They’ve done a really amazing job of making integration for the rest of us, not just for developers. We highly recommend people to take a look at that, because it just brings the power back to the business and takes it away from just one developer, a small development shop, or an outsourced developer.

Gardner: What else has been holding businesses back from gaining access to the most relevant data?

Bilhorn: One is the explosion in the different types and kinds of data. Then, you start mixing that with legacy systems that have always been somewhat difficult to get to. Bringing those all together and making sense of that are the two biggest ones. Those have been around for a long, long time.

That problem is getting exponentially harder, given the variety of those data sources, and then all the different ways to get into those. It’s just trying to put all that together. It just gets worse and worse. When most people look at it today, it almost seems somewhat insurmountable. Where do you even start?

Petrucelli: We work with a lot of large enterprise, global-type customers. To build on what Betsy said, they have a lot of legacy systems. There's a lot of data that’s captured inside these legacy systems, and those systems were not designed to be open architected, with sharing their data with other systems.

When you’re dealing with modern systems, it's definitely getting easier. When you deal with middleware software like Scribe, especially with Scribe Online, it gets much easier. But the biggest thing that we encounter in the field with these larger companies is just a lack of understanding of the modern middleware and integration and lack of understanding of what the business needs. Does it really need real-time integration?

Some of our customers definitely have a good understanding of what the business wants and what their customers want, but usually the evaluator, decision-maker, or architect doesn’t have a strong background in data integration.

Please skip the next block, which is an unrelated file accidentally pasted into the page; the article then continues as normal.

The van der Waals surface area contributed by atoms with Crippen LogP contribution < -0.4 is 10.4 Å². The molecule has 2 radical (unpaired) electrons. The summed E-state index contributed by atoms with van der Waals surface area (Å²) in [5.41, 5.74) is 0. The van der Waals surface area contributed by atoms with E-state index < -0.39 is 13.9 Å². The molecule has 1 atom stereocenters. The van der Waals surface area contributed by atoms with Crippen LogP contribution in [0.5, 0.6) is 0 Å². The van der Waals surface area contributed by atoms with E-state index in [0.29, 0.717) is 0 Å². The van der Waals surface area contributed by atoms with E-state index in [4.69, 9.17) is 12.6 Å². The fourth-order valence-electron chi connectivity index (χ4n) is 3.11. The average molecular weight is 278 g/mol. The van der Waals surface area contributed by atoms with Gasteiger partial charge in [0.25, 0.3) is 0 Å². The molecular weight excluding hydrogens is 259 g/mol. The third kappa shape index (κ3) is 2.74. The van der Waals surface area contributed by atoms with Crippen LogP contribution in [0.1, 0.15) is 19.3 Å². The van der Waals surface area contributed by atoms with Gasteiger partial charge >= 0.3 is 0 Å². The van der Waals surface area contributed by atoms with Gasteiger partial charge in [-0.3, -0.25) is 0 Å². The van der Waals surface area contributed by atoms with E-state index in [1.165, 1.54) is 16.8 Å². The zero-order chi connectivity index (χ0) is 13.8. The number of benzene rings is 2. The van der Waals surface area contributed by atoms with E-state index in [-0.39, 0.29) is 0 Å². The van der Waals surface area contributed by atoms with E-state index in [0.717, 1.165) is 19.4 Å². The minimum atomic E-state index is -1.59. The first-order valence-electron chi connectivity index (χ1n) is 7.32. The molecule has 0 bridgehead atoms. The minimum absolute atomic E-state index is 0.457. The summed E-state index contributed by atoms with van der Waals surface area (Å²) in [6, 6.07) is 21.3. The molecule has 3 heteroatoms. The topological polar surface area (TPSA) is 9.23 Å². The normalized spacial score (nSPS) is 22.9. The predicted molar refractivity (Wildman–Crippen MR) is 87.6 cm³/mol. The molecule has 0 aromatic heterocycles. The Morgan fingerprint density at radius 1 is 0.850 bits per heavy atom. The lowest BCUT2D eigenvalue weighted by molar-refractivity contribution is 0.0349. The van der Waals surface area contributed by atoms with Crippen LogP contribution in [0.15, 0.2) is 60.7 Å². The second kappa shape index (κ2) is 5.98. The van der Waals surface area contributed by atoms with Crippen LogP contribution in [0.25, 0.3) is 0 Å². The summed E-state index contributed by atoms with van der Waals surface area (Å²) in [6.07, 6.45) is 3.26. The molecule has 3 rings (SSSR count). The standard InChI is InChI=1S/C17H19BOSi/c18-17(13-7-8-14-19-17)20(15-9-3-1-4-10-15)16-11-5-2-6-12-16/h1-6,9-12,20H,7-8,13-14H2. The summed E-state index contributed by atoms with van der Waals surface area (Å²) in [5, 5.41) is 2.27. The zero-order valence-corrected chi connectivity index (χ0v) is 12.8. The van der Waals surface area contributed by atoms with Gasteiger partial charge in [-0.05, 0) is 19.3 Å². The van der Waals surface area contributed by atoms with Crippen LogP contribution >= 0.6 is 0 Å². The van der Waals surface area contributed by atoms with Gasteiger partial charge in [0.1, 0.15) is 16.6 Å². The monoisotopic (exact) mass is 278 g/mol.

It's really a people issue. It's an educational issue of helping them understand that this isn't as hard as they think it is. Let's scope it down. Let's understand what the business really needs. Usually, that becomes something a lot more realistic, pragmatic, and easier to do than they originally anticipated going into the project.

In the last 5 to 10 years, we've seen data integration get much easier to do, and a lot of people just don’t understand that yet. That’s the lack of understanding and lack of education around data integration and how to exploit this big data proliferation that’s happening. A lot of users don't quite understand how to do that, and that’s the biggest challenge. It’s the people side of it. That’s the biggest challenge for us.

Gardner: Rick Percuoco at Trillium, tell us what you are seeing when it comes to the impetus for doing data integration. Perhaps in the past, folks saw this as too daunting and complex or involved skill sets that they didn't have. But it seems now that we have a rationale for wanting to have a much better handle on as much data as possible. What's driving the need for this?

Percuoco: Certain companies, by their nature, deal with volume data. Telecom providers or credit card companies are being forced into building these large data repositories because the current business needs would support that anyway.

So they’re really at the forefront of most of these. What we have are large data migration projects. There are disparate sources within the companies, siloed bits of information that they want to put into one big data repository.